Chamomile – chamomile flowers are widely drunk as tea – apparently you can grow your own chamomile  from the contents of a herbal teabag. chamomile  is a sedative and used to promote sleep and reduce anxiety. It is also anti-inflammatory and anti-spasmodic. It is a useful ingredient for soothing balms, creams and tinctures.

Calendula officinalis (English Marigold) is a very useful plant to grow. It is an annual and very easy to grow from seed – in fact once you grow it you will find it popping up in the garden forever more, but it is not invasive. The flowers are the part most used, in fact it is often used as an edible flower and the petals look very pretty scattered into salads and onto cakes. Calendula’s active ingredients are found in a group of compounds called triterpenes that have anti-inflammatory, antiviral and antibacterial properties and so it is very useful as a healing plant. It is most often used to make balms and creams that can be applied directly to the skin to help with minor problems, stings, burns and bruises.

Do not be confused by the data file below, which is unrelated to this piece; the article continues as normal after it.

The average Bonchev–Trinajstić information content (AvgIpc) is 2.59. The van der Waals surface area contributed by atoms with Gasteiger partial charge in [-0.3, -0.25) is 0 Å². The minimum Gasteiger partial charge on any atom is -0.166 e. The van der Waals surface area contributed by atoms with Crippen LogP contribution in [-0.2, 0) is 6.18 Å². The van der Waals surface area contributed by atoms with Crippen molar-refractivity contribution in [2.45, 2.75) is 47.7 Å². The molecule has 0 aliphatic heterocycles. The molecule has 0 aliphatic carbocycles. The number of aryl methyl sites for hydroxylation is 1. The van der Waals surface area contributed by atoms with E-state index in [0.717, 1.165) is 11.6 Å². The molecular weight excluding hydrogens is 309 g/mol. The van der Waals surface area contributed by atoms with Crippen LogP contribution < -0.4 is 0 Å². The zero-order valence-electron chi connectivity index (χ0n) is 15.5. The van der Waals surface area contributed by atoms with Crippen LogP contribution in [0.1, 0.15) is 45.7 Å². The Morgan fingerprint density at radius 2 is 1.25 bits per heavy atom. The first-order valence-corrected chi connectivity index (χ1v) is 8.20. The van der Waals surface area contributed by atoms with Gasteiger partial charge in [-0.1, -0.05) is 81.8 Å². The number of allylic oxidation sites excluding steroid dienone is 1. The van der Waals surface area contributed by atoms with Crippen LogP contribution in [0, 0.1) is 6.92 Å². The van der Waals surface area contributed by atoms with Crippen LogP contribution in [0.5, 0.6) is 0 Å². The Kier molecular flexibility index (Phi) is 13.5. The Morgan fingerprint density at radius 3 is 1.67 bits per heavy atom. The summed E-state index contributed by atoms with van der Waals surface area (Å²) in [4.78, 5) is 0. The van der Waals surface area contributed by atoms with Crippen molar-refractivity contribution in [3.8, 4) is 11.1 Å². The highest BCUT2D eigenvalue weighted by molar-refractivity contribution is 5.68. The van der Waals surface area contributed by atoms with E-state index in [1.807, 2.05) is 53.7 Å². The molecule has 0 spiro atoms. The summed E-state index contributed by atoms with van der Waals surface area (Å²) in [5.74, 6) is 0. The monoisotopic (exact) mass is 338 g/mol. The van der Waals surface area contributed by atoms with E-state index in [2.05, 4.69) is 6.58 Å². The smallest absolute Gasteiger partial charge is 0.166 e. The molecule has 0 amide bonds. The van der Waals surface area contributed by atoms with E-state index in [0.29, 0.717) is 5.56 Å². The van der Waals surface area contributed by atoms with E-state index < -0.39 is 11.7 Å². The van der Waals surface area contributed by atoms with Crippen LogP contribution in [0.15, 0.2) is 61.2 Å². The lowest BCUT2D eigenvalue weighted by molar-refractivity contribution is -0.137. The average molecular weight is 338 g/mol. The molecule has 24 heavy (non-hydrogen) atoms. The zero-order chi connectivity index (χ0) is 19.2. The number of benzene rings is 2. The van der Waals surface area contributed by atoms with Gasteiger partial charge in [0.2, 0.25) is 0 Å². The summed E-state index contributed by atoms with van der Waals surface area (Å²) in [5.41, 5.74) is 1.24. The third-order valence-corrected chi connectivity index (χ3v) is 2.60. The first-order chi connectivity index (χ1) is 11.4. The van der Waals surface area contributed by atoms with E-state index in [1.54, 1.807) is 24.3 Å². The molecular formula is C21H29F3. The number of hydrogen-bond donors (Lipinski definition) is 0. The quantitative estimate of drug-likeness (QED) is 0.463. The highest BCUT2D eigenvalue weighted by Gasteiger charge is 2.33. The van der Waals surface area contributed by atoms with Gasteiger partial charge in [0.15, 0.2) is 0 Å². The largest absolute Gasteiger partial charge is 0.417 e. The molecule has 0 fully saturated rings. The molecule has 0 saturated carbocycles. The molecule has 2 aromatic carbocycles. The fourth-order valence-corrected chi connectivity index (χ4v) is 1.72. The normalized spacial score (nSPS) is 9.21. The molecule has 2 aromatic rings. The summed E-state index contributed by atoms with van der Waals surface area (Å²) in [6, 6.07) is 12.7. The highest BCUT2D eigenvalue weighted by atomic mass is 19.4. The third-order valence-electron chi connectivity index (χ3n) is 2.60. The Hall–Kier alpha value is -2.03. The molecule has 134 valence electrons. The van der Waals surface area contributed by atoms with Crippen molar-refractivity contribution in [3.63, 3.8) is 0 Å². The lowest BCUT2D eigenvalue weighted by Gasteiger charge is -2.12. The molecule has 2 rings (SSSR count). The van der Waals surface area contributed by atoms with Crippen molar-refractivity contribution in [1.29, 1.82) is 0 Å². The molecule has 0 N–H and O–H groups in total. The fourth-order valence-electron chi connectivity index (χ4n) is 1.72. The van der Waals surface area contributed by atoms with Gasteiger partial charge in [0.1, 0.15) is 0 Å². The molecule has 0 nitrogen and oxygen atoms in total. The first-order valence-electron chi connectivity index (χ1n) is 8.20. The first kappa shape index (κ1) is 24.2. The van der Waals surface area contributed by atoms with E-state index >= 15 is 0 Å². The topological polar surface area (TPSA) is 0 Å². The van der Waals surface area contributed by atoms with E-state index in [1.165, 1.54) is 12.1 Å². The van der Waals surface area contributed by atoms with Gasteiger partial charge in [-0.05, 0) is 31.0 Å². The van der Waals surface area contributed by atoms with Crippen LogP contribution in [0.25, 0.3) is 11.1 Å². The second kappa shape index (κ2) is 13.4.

Lavender (Lavandula angustifolia) has long been used as a healing plant and its essential oils are used to treat a range of minor injuries. Lavender, like chamomile, is known to be a relaxant, promoting sleep and calm mood. It is edible, but it is the essential oil that is most often used in combination with other ingredients to make soothing lotions, creams and bath products. If you are using lavender from your garden, harvest it just as the flowers are opening, as this is when the essential oils will be at their most concentrated.

Rosemary (Rosmarinus offincinalis) has an effect that is almost the opposite of lavender’s – it is supposed to be a brain booster, improving mental performance and the powers of concentration, even helping restore long-term memory. It is apparently good for headaches and circulation and also thought to help combat depression.

Yarrow (Achillea millefolium) was commonly used as a poultice and apparently the Greek hero Achilles used it to treat the wounds of his soldiers in battle. It will help to stem bleeding and is an effective pain reliever.

Elder (Sambucus nigra) can be used as a treatment for hayfever. Make it into a tea with nettle and peppermint, about a month before the hay fever season starts. Only use the flowers (also use in Elderflower cordial), as the rest of the plant is poisonous.

For details of Jo’s gardening courses visit hornbrookmanor.co.uk or contact Jo on 01233 861149